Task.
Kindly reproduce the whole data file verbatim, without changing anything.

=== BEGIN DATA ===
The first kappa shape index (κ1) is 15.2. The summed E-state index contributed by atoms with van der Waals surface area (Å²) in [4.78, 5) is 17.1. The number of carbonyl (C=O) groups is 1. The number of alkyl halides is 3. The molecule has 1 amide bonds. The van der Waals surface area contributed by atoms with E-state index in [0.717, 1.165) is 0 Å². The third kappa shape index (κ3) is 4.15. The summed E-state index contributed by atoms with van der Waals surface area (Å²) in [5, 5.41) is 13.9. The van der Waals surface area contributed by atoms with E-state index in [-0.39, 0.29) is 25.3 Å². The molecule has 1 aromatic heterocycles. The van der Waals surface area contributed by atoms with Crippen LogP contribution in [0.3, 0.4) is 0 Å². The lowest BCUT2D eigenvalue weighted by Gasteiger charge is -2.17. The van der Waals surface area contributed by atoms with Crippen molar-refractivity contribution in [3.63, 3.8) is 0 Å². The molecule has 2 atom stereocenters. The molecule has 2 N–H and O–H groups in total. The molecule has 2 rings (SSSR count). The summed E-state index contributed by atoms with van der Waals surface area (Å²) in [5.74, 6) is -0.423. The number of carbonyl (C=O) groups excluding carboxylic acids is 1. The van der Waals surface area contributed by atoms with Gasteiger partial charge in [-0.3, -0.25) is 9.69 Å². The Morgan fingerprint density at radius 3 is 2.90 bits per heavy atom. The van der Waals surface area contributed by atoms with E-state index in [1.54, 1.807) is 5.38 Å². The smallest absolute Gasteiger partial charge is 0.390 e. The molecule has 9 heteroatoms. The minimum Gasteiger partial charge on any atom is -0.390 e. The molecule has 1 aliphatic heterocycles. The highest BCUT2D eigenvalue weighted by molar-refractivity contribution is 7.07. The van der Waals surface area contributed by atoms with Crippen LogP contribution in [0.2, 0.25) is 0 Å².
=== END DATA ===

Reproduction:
The first kappa shape index (κ1) is 15.2. The summed E-state index contributed by atoms with van der Waals surface area (Å²) in [4.78, 5) is 17.1. The number of carbonyl (C=O) groups is 1. The number of alkyl halides is 3. The molecule has 1 amide bonds. The van der Waals surface area contributed by atoms with E-state index in [0.717, 1.165) is 0 Å². The third kappa shape index (κ3) is 4.15. The summed E-state index contributed by atoms with van der Waals surface area (Å²) in [5, 5.41) is 13.9. The van der Waals surface area contributed by atoms with E-state index in [-0.39, 0.29) is 25.3 Å². The molecule has 1 aromatic heterocycles. The van der Waals surface area contributed by atoms with Crippen LogP contribution in [0.3, 0.4) is 0 Å². The lowest BCUT2D eigenvalue weighted by Gasteiger charge is -2.17. The van der Waals surface area contributed by atoms with Crippen molar-refractivity contribution in [3.63, 3.8) is 0 Å². The molecule has 2 atom stereocenters. The molecule has 2 N–H and O–H groups in total. The molecule has 2 rings (SSSR count). The summed E-state index contributed by atoms with van der Waals surface area (Å²) in [5.74, 6) is -0.423. The number of carbonyl (C=O) groups excluding carboxylic acids is 1. The van der Waals surface area contributed by atoms with Gasteiger partial charge in [-0.3, -0.25) is 9.69 Å². The Morgan fingerprint density at radius 3 is 2.90 bits per heavy atom. The van der Waals surface area contributed by atoms with E-state index in [1.54, 1.807) is 5.38 Å². The smallest absolute Gasteiger partial charge is 0.390 e. The molecule has 9 heteroatoms. The minimum Gasteiger partial charge on any atom is -0.390 e. The molecule has 1 aliphatic heterocycles. The highest BCUT2D eigenvalue weighted by molar-refractivity contribution is 7.07. The van der Waals surface area contributed by atoms with Crippen LogP contribution in [0.2, 0.25) is 0 Å².